FDA Cautions against too much Radiation in Kids’ X-rays and CT Scans

| Sep 4, 2012 | patient safety

The use of radiological medical imaging such as X-rays and CT scans has become an important tool for diagnosis and treatment. However, the U.S. Food and Drug Administration (FDA) is concerned about exposing children to too much radiation. Experts explain that children are especially vulnerable to the risk of developing cancer from the imaging.

On May 9, the FDA released guidelines that call for the manufacturers of X-ray and CT scan devices to account for the safety of children when using their current machines and when designing new ones. If manufacturers cannot demonstrate that their equipment is safe for pediatric patients, they must include warning labels indicating so. The guidelines will become final when the four-month public comment period ends.

The risk of cancer from the ionizing radiation given off by these machines is greater in children than adults. Because the effects of radiation are cumulative there is more time for dangerous consequences to manifest when exposure occurs as a child. Furthermore, the settings on radiological medical imaging tools are designed for adults, providing a much larger dose of radiation than children need to produce an accurate image.

The director of the FDA’s Center for Devices and Radiological Health cautions that the risk of a “medically necessary imaging exam is quite small when compared to the benefit of accurate diagnosis or intervention.” He stresses that parents should not avoid imaging altogether. Rather, that they should discuss with their child’s doctor the benefits and risks of imaging and whether there are alternative tests that are just as accurate. Parents should also keep a tally of how many imaging tests are done and at what radiation level.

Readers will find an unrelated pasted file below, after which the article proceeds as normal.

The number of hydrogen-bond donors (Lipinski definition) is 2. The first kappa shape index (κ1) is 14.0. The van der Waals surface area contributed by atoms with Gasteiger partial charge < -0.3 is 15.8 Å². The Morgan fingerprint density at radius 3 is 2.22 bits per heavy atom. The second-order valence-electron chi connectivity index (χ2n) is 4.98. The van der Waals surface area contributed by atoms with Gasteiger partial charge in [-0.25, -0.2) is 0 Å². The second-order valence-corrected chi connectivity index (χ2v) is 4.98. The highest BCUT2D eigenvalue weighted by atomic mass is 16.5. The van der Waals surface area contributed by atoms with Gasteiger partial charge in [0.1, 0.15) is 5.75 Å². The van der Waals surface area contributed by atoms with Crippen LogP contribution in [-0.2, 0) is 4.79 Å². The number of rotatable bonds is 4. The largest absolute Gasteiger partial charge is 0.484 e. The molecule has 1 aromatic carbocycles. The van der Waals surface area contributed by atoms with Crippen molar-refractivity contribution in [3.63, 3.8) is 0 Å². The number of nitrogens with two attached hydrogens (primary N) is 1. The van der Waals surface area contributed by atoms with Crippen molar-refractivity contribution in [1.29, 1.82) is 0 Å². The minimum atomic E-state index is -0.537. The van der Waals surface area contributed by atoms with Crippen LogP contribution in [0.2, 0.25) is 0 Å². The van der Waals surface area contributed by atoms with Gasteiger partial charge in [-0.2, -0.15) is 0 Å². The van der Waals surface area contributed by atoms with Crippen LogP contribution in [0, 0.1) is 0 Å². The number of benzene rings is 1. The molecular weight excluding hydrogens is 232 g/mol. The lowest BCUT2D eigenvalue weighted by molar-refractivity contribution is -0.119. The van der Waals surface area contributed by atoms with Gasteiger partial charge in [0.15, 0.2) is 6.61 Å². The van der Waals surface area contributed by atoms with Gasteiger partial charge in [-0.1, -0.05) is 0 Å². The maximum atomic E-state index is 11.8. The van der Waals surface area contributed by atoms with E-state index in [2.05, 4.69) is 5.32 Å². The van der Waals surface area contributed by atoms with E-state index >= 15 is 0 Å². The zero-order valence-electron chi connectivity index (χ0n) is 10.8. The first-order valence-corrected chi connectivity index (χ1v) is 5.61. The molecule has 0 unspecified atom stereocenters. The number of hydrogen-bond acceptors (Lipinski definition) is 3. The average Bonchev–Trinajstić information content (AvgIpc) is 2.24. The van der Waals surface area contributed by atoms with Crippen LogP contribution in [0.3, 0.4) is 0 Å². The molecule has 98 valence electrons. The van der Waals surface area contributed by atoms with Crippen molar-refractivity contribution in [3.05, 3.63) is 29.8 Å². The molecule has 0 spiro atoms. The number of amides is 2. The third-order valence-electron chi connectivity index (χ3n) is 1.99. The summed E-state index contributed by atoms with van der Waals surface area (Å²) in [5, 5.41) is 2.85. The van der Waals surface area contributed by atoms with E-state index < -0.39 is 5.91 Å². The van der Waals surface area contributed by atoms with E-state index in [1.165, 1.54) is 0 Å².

The American College of Radiology suggests that parents ask their pediatrician the following questions before a scan is done:

· How will the scan advance my child’s care?

· Are there alternatives that don’t use radiation and are as accurate?

· Is the facility accredited by the American College of Radiology?

· Will the radiation dose be “child-sized”?

If your child needs special diagnostic care, make sure to find out if radiological imaging is necessary, and, if it is, ensure that your child is getting the smallest doses possible. Physicians and radiologists who fail to protect children from dangerous levels of exposure may be held liable for their negligence.